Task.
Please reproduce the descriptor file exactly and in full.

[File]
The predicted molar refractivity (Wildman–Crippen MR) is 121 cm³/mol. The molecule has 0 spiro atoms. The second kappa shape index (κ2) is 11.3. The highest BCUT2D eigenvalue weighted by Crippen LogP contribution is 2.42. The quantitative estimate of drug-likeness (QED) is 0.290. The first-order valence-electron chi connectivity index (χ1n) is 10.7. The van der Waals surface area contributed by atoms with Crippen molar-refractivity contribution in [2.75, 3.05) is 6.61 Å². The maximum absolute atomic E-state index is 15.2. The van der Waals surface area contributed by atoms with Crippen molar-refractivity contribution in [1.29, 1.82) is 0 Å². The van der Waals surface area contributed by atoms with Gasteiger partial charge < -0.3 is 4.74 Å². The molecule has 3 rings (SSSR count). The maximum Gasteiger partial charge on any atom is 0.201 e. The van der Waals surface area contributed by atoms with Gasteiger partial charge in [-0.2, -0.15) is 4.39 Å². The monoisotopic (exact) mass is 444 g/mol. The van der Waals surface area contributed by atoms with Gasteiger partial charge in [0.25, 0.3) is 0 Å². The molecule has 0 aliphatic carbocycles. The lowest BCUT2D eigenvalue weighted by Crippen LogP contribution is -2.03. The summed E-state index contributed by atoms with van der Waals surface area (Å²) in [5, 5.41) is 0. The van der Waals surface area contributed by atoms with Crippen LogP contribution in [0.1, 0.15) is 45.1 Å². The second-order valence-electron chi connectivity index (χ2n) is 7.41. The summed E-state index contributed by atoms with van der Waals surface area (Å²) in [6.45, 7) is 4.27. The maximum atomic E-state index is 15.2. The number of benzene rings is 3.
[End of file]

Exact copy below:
The predicted molar refractivity (Wildman–Crippen MR) is 121 cm³/mol. The molecule has 0 spiro atoms. The second kappa shape index (κ2) is 11.3. The highest BCUT2D eigenvalue weighted by Crippen LogP contribution is 2.42. The quantitative estimate of drug-likeness (QED) is 0.290. The first-order valence-electron chi connectivity index (χ1n) is 10.7. The van der Waals surface area contributed by atoms with Crippen molar-refractivity contribution in [2.75, 3.05) is 6.61 Å². The maximum absolute atomic E-state index is 15.2. The van der Waals surface area contributed by atoms with Crippen molar-refractivity contribution in [1.29, 1.82) is 0 Å². The van der Waals surface area contributed by atoms with Gasteiger partial charge < -0.3 is 4.74 Å². The molecule has 3 rings (SSSR count). The maximum Gasteiger partial charge on any atom is 0.201 e. The van der Waals surface area contributed by atoms with Gasteiger partial charge in [-0.2, -0.15) is 4.39 Å². The monoisotopic (exact) mass is 444 g/mol. The van der Waals surface area contributed by atoms with Gasteiger partial charge in [0.25, 0.3) is 0 Å². The molecule has 0 aliphatic carbocycles. The lowest BCUT2D eigenvalue weighted by Crippen LogP contribution is -2.03. The summed E-state index contributed by atoms with van der Waals surface area (Å²) in [5, 5.41) is 0. The van der Waals surface area contributed by atoms with Crippen LogP contribution in [0.1, 0.15) is 45.1 Å². The second-order valence-electron chi connectivity index (χ2n) is 7.41. The summed E-state index contributed by atoms with van der Waals surface area (Å²) in [6.45, 7) is 4.27. The maximum atomic E-state index is 15.2. The number of benzene rings is 3.